The aim of this study was to investigate the relationship between stress and suicidal ideation in family members who care for a patient with acquired brain injury (ABI). The sample consisted of 80 family carers who are members of Headway Gauteng (the brain injury association) located in Johannesburg, South Africa. Most of the research participants were primary caregivers (72.5%) with secondary caregivers making up a smaller percentage (27.5%). Secondary caregivers tend to perform the role of assisting and supporting the primary caregiver. Stress levels were measured, and a global stress score was obtained for each research participant. This global stress score included individual scores for physical, psychological and behavioural symptoms of stress for each participant. Both global and individual stress scores were correlated with answers to Question nine of the Beck’s depression inventory. The correlation between stress and suicidal ideation was significant, with data showing that suicidal ideation directly increased with increasing levels of stress.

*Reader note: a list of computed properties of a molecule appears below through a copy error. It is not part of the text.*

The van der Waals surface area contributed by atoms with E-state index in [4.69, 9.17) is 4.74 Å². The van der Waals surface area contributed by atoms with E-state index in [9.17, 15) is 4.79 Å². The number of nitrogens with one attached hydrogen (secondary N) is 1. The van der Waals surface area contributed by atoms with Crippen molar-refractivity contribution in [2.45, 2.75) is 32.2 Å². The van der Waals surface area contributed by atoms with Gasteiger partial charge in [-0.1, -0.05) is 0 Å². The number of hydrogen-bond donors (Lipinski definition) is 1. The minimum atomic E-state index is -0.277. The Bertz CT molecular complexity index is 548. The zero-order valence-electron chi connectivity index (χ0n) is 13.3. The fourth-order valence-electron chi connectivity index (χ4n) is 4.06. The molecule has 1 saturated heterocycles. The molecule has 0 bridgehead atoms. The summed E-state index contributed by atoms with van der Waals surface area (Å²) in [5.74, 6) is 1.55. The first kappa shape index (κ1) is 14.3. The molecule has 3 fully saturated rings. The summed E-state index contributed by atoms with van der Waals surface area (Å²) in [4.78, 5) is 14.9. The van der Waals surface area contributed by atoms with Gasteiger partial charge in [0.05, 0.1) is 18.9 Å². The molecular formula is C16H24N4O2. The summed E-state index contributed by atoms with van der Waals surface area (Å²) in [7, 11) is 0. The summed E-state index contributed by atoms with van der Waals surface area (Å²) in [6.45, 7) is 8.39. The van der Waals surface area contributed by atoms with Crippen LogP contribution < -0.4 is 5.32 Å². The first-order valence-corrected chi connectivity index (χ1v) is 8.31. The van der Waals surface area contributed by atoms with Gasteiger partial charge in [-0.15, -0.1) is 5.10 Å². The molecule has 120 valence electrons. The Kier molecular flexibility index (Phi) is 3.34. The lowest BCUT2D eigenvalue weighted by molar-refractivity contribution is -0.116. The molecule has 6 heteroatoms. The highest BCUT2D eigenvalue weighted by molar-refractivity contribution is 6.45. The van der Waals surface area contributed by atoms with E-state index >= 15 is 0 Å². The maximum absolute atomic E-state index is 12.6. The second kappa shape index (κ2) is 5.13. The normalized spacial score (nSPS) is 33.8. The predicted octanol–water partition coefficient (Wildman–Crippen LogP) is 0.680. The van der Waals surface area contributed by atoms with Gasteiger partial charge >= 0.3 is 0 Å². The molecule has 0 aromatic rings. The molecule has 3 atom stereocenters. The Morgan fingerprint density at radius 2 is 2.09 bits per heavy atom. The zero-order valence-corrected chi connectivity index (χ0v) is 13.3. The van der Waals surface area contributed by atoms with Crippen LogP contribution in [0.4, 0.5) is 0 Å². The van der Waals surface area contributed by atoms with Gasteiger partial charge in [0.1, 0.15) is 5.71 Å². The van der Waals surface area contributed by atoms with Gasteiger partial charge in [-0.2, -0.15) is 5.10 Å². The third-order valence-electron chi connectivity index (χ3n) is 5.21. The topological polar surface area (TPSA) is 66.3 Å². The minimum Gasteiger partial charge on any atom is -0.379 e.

Financed by the National Centre for Research and Development under grant No. SP/I/1/77065/10 by the strategic scientific research and experimental development program:
SYNAT - “Interdisciplinary System for Interactive Scientific and Scientific-Technical Information”.